“Then kill the gravity the rest of the way.”
“Not a good idea,” I said, as I slid through the opening. “You’ll get bleed-over from the grav plates in Engineering and the Crew Lounge. That’ll pull everything to the sides.”
If Dr. Korvusar was surprised at my arrival she gave no indication of it. “You don’t have wall plates?”
I shook my head. “We depend on the inertial dampers. And those are ship-wide. Never had a reason to separate them out by compartment.”
She thought for a moment, then nodded. “Yes, I suppose you have very little reason to move ordinance around.”
“We do have some missiles,” said Saahna. “But we only carry what we can store in the turret. We aren’t looking for a prolonged fight, just enough to get away.”
“Actually we aren’t looking for a fight at all,” I said. I gestured around, changing the subject. “So, is this the new obstacle course?”
Saahna nodded. “Yes, I’ve been getting Dr. Korvusar’s help.”
“I worked with training on the Needle, Captain,” she said by way of explanation. “I offered my services to Lieutenant Denan here and she accepted.”
“Um… thanks?” I said.
She shook her head. “I’m staying on your ship, Captain. The better your crew is trained, the safer I will feel.”
I shrugged dismissively. “I can’t remember the last time we had any actual trouble. I guess it’s good for us to stay ready, but I really don’t think we have anything to worry about.”
Dr. Korvusar shook her head. “I hope you are right, Captain. But, as I have said, things are changing and I do not know where the changes will end.”
I frowned at that. “We’ll be fine.”
“Believe it or not, I hope you are right and I am wrong. I really do.”
I frowned again, but Saahna spoke up before I could say anything. “We should be ready later today, Derek. Any chance we could set up some kind of contest or tournament tomorrow? You know, get the entire crew involved? Even invite the passengers if they want. Something to break up Jump week?”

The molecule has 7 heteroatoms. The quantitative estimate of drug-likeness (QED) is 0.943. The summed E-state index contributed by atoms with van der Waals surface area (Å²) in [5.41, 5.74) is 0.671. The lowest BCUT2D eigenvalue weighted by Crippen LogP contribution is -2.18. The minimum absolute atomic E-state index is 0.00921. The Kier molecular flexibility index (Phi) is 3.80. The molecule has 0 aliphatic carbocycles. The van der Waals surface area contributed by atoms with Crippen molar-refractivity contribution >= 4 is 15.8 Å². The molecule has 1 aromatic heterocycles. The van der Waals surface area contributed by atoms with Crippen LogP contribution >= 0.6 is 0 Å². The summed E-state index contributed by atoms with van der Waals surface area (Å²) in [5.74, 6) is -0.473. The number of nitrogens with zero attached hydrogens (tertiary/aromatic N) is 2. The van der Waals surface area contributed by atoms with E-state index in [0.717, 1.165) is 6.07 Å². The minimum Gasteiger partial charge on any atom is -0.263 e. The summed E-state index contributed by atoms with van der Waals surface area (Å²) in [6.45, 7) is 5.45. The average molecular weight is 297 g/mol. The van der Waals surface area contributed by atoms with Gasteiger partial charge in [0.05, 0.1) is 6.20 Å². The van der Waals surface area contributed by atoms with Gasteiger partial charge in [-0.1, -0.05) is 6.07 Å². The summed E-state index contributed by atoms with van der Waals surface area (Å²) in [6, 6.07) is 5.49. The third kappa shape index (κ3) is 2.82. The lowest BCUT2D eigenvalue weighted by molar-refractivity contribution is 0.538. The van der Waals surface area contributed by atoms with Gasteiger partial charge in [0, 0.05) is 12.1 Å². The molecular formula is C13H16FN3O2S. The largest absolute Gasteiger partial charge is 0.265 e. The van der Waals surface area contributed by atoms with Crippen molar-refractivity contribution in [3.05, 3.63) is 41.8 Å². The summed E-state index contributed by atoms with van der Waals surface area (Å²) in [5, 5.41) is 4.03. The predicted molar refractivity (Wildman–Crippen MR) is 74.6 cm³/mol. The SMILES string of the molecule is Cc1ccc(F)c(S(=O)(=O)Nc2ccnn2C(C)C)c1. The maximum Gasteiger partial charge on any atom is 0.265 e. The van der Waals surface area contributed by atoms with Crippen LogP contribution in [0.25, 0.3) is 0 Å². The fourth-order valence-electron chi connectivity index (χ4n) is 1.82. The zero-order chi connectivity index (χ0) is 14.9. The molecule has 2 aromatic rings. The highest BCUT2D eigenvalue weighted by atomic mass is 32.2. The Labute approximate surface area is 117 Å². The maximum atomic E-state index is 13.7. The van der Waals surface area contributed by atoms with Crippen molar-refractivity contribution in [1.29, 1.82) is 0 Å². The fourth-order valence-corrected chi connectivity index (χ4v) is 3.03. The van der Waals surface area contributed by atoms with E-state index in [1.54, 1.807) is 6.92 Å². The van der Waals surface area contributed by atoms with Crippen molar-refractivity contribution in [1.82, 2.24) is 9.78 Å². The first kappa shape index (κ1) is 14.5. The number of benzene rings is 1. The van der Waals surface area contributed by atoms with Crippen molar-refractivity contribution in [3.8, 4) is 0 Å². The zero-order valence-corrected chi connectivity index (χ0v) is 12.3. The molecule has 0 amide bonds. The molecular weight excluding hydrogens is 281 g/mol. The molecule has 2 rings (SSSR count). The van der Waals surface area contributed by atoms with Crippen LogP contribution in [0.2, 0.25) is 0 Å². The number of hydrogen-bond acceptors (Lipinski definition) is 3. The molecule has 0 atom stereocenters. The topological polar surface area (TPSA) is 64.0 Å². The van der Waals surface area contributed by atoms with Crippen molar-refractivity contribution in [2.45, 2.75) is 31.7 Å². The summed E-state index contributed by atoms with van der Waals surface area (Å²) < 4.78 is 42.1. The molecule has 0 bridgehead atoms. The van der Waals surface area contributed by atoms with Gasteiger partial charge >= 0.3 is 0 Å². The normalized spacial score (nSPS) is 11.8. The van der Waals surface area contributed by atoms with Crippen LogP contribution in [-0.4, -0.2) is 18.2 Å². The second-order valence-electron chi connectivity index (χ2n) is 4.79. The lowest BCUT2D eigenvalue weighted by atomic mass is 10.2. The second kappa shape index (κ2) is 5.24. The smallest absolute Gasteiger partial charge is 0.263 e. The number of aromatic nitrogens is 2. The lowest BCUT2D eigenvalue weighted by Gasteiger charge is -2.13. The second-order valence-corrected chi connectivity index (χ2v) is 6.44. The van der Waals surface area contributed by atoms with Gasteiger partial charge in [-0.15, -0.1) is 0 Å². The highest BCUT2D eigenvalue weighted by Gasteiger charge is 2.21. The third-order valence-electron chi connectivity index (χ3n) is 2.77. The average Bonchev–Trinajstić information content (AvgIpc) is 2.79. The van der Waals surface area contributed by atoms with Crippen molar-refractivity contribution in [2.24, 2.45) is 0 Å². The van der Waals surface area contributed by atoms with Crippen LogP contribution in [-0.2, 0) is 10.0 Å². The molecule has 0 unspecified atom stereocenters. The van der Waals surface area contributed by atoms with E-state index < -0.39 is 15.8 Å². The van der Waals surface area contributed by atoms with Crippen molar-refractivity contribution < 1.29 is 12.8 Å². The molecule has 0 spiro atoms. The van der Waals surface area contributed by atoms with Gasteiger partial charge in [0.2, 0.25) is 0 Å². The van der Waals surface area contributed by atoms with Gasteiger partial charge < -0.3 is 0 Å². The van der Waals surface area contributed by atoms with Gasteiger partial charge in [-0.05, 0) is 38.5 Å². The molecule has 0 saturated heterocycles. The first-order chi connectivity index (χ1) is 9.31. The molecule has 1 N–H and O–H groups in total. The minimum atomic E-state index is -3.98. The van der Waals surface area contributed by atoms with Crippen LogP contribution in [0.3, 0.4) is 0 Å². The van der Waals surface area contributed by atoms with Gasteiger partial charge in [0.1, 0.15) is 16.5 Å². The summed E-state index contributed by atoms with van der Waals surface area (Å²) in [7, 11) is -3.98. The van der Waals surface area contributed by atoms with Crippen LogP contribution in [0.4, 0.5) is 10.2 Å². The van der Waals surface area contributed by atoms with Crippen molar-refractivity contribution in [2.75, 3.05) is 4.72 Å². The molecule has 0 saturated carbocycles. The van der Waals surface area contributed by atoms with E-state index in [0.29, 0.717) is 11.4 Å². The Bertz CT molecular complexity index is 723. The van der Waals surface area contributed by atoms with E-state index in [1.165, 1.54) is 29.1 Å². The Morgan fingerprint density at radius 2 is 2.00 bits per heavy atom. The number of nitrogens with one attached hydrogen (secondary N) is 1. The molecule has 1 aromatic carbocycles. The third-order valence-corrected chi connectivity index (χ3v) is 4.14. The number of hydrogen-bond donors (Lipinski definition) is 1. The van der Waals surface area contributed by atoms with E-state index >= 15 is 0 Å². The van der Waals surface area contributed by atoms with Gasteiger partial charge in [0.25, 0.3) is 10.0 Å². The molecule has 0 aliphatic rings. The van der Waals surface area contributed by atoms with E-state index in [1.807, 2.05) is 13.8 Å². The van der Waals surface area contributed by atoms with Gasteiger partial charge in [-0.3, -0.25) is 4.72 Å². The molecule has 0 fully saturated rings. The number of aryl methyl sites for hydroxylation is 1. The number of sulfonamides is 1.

I thought briefly. “Sure. Why not. I’ll let Varan know and let him talk to the passengers. And I’ll let Jami and Amada know. Assuming I can find them.”
She laughed. “They’re back in Engineering. But don’t expect Amada to join in; she didn’t do very well in zero-g.”
I frowned. “How bad?”
She laughed. “Don’t worry. I cleaned it up. Or at least pointed one of the maintenance bots at it.”
“Might want to keep one on standby if we get passengers involved tomorrow. They’re used to gravity all the time and I don’t know if any of them have Zero-G training.”
Technically I never had Zero-G training either, but when you’ve lived on a starship for over 25 years you pick it up out of necessity. Saahna and Do’rex both had actual training, so I knew I’d lose to both of them. I could probably out-maneuver Varan. I didn’t know how much Jami knew, but it was probably more than me.
And I figured that at least one of the passengers, even if they had no training or experience, would take to Zero-G like a K’kree to kale.
I left Saahna and Dr. Korvusar to their planning and made my way back to the lounge. Varan was there, having finished his training session, and I told him to spread around the plans for tomorrow.
I finished my circuit of the ship and everything seemed to be fine. That’s the bad part about Jumpspace. You’re there for a week and you’re stuck with whatever is on your ship. For that week the Grayswandir or whatever ship you are on is the entire universe. Perhaps literally; for as much as we use Jumpspace we still don’t know that much about it.
Some people say there are things in Jumpspace. I’ve never seen anything there myself. There may not be anything in Jumpspace outside of the ship we were in. It’s… weird that something our entire civilization depends on is so unknown.
I shook my head. I was getting too deep and existential. Time for a beer.